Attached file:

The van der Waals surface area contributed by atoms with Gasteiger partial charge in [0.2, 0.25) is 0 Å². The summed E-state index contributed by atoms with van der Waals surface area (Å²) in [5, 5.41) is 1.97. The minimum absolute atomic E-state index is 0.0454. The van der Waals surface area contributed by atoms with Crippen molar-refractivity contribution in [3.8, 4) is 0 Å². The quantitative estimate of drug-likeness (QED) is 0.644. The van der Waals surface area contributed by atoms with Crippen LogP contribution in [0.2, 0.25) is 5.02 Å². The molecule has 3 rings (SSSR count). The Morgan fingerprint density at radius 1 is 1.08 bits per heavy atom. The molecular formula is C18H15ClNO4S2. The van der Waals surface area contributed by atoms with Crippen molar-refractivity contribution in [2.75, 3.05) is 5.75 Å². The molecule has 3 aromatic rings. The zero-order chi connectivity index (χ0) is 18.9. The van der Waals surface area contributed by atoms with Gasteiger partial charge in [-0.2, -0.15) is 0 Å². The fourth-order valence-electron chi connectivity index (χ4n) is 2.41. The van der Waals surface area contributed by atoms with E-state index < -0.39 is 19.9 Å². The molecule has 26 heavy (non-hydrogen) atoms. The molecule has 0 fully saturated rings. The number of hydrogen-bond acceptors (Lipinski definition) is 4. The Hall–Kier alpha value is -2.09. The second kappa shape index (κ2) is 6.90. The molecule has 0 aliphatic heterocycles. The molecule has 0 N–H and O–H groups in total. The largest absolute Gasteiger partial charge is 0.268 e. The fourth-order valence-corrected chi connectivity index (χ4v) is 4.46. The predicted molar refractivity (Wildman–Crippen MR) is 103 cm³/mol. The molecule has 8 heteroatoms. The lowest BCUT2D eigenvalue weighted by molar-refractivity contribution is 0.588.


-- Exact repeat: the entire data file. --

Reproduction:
The van der Waals surface area contributed by atoms with Gasteiger partial charge in [0.2, 0.25) is 0 Å². The summed E-state index contributed by atoms with van der Waals surface area (Å²) in [5, 5.41) is 1.97. The minimum absolute atomic E-state index is 0.0454. The van der Waals surface area contributed by atoms with Crippen molar-refractivity contribution in [3.8, 4) is 0 Å². The quantitative estimate of drug-likeness (QED) is 0.644. The van der Waals surface area contributed by atoms with Crippen LogP contribution in [0.2, 0.25) is 5.02 Å². The molecule has 3 rings (SSSR count). The Morgan fingerprint density at radius 1 is 1.08 bits per heavy atom. The molecular formula is C18H15ClNO4S2. The van der Waals surface area contributed by atoms with Crippen molar-refractivity contribution in [2.75, 3.05) is 5.75 Å². The molecule has 3 aromatic rings. The zero-order chi connectivity index (χ0) is 18.9. The van der Waals surface area contributed by atoms with Gasteiger partial charge in [-0.2, -0.15) is 0 Å². The fourth-order valence-electron chi connectivity index (χ4n) is 2.41. The van der Waals surface area contributed by atoms with E-state index < -0.39 is 19.9 Å². The molecule has 26 heavy (non-hydrogen) atoms. The molecule has 0 fully saturated rings. The number of hydrogen-bond acceptors (Lipinski definition) is 4. The Hall–Kier alpha value is -2.09. The second kappa shape index (κ2) is 6.90. The molecule has 0 aliphatic heterocycles. The molecule has 0 N–H and O–H groups in total. The largest absolute Gasteiger partial charge is 0.268 e. The fourth-order valence-corrected chi connectivity index (χ4v) is 4.46. The predicted molar refractivity (Wildman–Crippen MR) is 103 cm³/mol. The molecule has 8 heteroatoms. The lowest BCUT2D eigenvalue weighted by molar-refractivity contribution is 0.588.